Product images of Kendall's marine timekeeper K2
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Manufactured in the UK
All products are printed in the UK, using the latest digital presses and a giclée printmaking process.
We only use premium branded inks, and colours are independently verified to last between 100 and 200 years.
Kendall's marine timekeeper K2
The timekeeper was commissioned by the Board of Longitude as a simplified version of H4/K1, and was completed in 1772. It was issued to Captain Constantine Phipps in 1773 for his voyage in 'Racehorse' to the North Pole (on which Horatio Nelson took part as a young midshipman) and was then passed on for use on the North American Station by Captain George Vandeput (1774-77) and then by Rear Admiral Robert Digby (1781-84). For the following two years (1785-86) K2 was with Captain Edward Thompson on 'Grampus' for a voyage to Africa, and was then issued to William Bligh in 1789 for his voyage to the pacific in the Bounty to collect breadfruit. When the notorious mutiny occurred, in 1789, the watch was taken to Pitcairn Island. It was finally bought from the last of the mutineers by the whaler Captain Matthew Folger in 1804 and, after passing through the hands of the Governor of Juan Fernandez, a Chilean muleteer and finally the English Consul in Concepcion, the watch was sold to Admiral Sir Thomas Herbert who, on behalf of the Admiralty, lent it to the Royal United Service Institution's museum in 1843. It was then transferred to the NMM in the 1960s.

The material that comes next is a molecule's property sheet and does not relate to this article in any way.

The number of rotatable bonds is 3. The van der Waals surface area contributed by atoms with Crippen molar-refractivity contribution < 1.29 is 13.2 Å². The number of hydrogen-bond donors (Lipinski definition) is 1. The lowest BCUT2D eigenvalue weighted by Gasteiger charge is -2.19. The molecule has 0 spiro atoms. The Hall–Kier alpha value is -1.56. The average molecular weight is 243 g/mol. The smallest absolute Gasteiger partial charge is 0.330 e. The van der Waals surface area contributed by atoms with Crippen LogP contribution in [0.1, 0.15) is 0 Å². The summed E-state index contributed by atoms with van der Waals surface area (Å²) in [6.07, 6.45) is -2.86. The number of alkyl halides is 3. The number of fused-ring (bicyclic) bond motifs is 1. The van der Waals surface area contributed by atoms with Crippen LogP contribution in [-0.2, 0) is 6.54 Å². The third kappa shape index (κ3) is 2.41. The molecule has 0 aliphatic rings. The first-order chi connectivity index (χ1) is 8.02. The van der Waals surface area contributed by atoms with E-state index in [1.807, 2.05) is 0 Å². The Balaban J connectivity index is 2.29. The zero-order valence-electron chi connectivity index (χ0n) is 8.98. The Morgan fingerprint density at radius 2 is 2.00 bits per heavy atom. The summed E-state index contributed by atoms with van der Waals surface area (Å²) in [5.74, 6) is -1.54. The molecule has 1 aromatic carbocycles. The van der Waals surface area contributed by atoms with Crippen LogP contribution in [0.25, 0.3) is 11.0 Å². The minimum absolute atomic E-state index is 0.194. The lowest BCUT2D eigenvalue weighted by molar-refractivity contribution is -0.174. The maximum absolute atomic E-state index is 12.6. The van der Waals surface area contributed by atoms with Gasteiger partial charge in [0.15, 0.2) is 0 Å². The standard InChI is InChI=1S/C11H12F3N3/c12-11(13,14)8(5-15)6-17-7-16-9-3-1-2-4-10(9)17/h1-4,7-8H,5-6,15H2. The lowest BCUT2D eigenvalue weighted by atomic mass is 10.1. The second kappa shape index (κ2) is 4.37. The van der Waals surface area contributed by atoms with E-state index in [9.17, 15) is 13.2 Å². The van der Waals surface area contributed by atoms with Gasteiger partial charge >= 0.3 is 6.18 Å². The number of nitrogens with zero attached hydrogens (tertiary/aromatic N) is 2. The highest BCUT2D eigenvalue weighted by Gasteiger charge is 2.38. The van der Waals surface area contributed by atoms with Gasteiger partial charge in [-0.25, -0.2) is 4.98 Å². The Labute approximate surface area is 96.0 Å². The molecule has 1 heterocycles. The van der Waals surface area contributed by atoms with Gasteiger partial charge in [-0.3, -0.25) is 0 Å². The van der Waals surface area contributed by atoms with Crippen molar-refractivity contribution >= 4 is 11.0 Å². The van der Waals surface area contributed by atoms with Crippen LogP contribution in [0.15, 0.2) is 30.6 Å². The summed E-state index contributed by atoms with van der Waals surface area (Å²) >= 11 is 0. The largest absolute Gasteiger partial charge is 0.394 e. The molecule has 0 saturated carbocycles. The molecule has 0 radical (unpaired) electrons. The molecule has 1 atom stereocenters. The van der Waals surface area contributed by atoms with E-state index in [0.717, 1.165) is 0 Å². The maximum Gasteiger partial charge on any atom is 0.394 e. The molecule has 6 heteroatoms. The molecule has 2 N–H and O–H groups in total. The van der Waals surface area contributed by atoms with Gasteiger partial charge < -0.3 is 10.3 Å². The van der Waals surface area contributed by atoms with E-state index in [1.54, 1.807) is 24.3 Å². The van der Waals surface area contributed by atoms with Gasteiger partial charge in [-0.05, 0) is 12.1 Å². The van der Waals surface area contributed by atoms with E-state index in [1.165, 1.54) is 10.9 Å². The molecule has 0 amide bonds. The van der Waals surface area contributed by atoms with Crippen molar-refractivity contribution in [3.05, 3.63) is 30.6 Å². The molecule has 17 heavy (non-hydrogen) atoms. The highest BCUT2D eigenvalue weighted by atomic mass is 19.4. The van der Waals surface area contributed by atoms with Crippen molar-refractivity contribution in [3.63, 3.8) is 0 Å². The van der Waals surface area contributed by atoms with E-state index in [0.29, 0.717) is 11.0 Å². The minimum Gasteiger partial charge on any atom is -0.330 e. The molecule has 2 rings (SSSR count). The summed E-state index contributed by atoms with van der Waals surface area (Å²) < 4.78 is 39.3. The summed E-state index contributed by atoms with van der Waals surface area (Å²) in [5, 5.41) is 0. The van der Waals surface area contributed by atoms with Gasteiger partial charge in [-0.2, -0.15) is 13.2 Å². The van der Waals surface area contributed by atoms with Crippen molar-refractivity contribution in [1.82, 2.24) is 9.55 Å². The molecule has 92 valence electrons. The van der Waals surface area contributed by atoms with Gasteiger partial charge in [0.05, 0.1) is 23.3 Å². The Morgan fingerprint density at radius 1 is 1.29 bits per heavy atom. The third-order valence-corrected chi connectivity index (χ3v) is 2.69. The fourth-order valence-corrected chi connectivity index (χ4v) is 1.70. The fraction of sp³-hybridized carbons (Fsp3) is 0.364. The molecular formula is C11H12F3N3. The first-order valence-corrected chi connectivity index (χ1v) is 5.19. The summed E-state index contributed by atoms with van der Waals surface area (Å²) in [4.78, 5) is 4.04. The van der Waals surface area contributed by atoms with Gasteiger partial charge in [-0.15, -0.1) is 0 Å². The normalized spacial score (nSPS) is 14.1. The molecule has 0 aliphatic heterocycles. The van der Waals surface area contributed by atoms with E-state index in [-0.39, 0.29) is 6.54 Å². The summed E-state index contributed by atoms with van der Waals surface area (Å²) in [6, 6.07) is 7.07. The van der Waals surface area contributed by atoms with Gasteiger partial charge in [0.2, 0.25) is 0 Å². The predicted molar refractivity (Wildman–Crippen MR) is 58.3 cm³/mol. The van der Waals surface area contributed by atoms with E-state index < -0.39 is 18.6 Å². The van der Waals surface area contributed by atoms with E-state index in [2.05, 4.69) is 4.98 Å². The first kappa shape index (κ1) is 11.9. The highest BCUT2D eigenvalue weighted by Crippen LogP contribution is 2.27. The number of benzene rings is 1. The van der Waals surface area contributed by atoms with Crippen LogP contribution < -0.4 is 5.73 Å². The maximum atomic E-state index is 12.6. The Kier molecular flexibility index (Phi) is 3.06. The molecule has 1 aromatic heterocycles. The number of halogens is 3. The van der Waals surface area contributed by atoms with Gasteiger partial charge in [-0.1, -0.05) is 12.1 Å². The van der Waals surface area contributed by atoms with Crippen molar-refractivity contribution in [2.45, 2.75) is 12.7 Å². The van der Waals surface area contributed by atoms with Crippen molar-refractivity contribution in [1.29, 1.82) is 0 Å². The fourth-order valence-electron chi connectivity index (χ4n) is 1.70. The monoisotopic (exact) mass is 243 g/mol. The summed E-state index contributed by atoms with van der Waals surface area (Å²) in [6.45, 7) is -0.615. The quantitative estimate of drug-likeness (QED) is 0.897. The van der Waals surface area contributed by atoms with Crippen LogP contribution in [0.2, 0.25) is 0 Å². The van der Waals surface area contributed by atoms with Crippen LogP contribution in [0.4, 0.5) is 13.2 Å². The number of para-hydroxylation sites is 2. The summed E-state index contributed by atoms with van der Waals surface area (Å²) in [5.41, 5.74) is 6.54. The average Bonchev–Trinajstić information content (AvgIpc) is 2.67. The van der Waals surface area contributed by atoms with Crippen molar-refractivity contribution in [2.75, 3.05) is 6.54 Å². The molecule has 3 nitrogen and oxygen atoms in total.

- Image reference: A5510
- National Maritime Museum, Greenwich, London